Tick has taken the charity one step further and is paying for Nam, a 21-year-old Vietnamese man, to study English at a Vietnamese university. Tick says Nam, whom he met on the street during a trip to Vietnam many years ago, hopes to become a professional chef to better provide for his family.

Leibo and Tick have led June tours through Vietnam for the past three years, but this year, the trip was called off.

“I was starting to plan for it,” Leibo says, “and then the war built up and SARS built up and I said, ‘To hell with it.’ It became pretty obvious that this wasn’t going to be the right year.”

But Leibo’s decision wasn’t shared by all: Murphy couldn’t stay away. So moved was she by her first trip to Vietnam in 2001, and her return trip last year, that she began a research project collecting oral histories of Vietnamese women to compare with Western women. On July 14, she boards a flight for her third trip to Vietnam.

Despite the months of coaching and handholding it took to get Ridley ready for his return trip to Vietnam, nothing could have prepared him for his experience upon arrival.

He missed the flight with the group and flew into Vietnam by himself; Tick was to meet him at Tan Son Nhat airport in Ho Chi Minh City. Tick had forewarned Ridley that although much of Vietnam had changed since the end of the war, some things remained the same—namely, the face of the Vietnamese Army, which manned the country’s airports. Vietnamese military uniforms had not changed since the war, nor had the average age of a Vietnamese soldier. In other words, the military would look the same as when Ridley saw combat.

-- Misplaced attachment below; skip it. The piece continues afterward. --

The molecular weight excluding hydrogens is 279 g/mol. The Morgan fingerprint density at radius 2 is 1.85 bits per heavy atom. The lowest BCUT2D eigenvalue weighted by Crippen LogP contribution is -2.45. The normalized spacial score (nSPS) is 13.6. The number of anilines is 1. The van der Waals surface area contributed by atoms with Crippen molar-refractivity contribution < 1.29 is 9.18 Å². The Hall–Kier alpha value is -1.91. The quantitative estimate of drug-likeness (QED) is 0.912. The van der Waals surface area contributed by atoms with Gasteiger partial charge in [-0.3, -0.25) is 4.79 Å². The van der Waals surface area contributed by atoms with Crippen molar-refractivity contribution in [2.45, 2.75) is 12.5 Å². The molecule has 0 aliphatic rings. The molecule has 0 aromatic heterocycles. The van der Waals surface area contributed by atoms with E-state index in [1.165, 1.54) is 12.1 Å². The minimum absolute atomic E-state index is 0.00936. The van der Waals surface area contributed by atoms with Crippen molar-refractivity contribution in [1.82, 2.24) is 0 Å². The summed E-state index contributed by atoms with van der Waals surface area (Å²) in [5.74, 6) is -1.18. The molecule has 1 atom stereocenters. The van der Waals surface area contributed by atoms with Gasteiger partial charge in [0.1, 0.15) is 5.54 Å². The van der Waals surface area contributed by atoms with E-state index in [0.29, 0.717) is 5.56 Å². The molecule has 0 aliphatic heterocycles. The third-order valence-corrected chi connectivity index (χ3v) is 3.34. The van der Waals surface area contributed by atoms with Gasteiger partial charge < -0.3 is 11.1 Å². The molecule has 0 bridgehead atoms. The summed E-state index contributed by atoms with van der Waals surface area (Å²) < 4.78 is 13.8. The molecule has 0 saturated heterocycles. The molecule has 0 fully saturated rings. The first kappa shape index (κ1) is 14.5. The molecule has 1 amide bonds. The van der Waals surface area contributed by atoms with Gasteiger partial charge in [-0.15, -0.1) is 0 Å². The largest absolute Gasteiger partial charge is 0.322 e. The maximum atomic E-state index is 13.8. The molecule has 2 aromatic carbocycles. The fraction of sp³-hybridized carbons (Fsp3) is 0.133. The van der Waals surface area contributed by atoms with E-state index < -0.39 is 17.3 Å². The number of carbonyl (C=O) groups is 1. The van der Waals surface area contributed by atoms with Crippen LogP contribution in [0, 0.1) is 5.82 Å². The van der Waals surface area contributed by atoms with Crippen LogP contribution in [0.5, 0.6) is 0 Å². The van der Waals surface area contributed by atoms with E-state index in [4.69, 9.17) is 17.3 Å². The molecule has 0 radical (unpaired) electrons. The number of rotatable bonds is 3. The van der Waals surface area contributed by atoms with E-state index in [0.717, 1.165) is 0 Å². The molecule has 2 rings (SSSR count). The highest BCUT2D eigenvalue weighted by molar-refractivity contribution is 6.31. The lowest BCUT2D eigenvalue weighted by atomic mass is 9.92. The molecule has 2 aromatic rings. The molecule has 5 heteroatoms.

“See, when I got to the airport in Vietnam and I saw all these thousands and thousands of Vietnamese . . . I mean, I was scared stiff,” Ridley says. “I was standing there thinking, ‘Is [Tick] gonna show up? How am I gonna get out of this place?’ You know, you’re 13,000 miles away from home and all kinds of things go through your mind.”

Ed Tick Photo: Joe Putrock .

Tick recalls that Ridley—a tall black man—stuck out in the airport like a sore thumb. Soon after his arrival, a Vietnamese military officer confronted Ridley, wanting to see his passport and know his business.

“I was pretty frightened,” Ridley said. “I wasn’t there with my unit. I didn’t have my M-16, I didn’t have any grenades, any C4. . . . I was just going with a bunch of civilians. Because, see, in your mind, when you leave a place fighting, in your mind the pictures never change.”

The Vietnamese soldier asked Ridley when he was last in Vietnam. Ridley told him 30 years ago. The Vietnamese officer smiled, Tick remembers, and said, “Well then, you have a lot of catching up to do.”

“The experience blew Ridley’s mind,” says Tick. “Veterans often think, ‘[The Vietnamese] hate me, they’re going to punish me, they’re going to kill me,’ but no. ‘I’m a welcome guest?’ When they go back and see that they are no longer hated, they can let it go.”

Tick remembers that Ridley came bounding out of his bedroom after his second night in Vietnam, screaming with joy that he had slept for a full six hours.

“I used to wake up sometimes and I’d be right in the middle of the battle of Kontum, I’d be right back in the middle of Pleiku,” Ridley says. “But I don’t have the terrible nights sweats like I used to have.

“The picture I had was a bunch of people running through the woods and shooting at me and killing my friends and trying to take over the world,” Ridley says. “That was the picture I had. That picture has since been destroyed, and I am glad.”